In a recent article titled “Focusing on the Flathead River” (Aug. 14 Beacon) Glacier National Park’s North Fork District Ranger Scott Emmerich all but admitted that the park wants to keep the North Fork Road as dusty and unpleasant to drive as possible —because it will reduce the number of people who want to access the northwest corner of the park — a park that the former superintendent tried hard to turn into an official wilderness area. He argued that any improvements to the road would only make it easier for people to come.
I have exposed and criticized the park’s admitted failure to aggressively monitor the threats that the dust coming off that road poses to the air and water quality.
Finding out the facts regarding pollution caused by the dust coming off that road apparently would be counter productive to their plan to make it as unpleasant as possible to drive.
Green organizations like the National Parks Conservation Association that raise money by telling people that the biggest threats to parks like Glacier is air and water pollution say nothing because they apparently would rather expand the wilderness to the peak of the Whitefish range than really find out the damage being caused to air and water quality in Glacier by dust. How hypocritical.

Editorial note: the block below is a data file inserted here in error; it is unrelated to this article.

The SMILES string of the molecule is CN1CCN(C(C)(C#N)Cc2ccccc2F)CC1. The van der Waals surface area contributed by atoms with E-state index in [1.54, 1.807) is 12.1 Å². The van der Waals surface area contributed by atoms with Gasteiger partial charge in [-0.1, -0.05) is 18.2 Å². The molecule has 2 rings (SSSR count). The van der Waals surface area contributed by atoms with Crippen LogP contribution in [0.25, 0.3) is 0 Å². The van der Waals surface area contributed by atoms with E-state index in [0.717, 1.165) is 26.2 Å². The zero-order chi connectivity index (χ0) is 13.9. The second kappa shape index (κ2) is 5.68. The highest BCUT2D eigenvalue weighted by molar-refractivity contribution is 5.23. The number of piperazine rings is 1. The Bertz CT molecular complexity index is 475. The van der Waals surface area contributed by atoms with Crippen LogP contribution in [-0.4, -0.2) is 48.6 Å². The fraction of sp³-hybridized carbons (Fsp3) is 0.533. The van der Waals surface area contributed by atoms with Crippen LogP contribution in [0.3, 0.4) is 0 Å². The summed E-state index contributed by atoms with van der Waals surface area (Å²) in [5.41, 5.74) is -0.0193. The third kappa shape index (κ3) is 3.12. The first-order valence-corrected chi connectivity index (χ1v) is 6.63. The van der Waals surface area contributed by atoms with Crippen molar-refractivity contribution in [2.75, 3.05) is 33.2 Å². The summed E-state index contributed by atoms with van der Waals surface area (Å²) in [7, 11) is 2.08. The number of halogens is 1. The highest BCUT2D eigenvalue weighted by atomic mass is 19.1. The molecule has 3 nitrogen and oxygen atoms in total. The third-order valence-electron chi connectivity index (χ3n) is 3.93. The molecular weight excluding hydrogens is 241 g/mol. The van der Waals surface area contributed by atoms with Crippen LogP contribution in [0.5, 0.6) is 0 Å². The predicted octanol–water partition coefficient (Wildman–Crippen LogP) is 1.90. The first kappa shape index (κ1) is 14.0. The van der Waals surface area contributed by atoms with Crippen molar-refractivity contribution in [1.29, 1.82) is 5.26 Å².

In that article a park spokesperson said that they had secured a grant last year that is designed to “minimize visitors’ impacts on the environments.”
First off, if they started to aggressively monitor the threats to the air and water quality on the western boundary of the park they could figure out how to reduce their own impact to the environment.
Secondly, if they really don’t want people to come to Glacier they could stop spending millions of dollars in ads across the country that encourage people to come.
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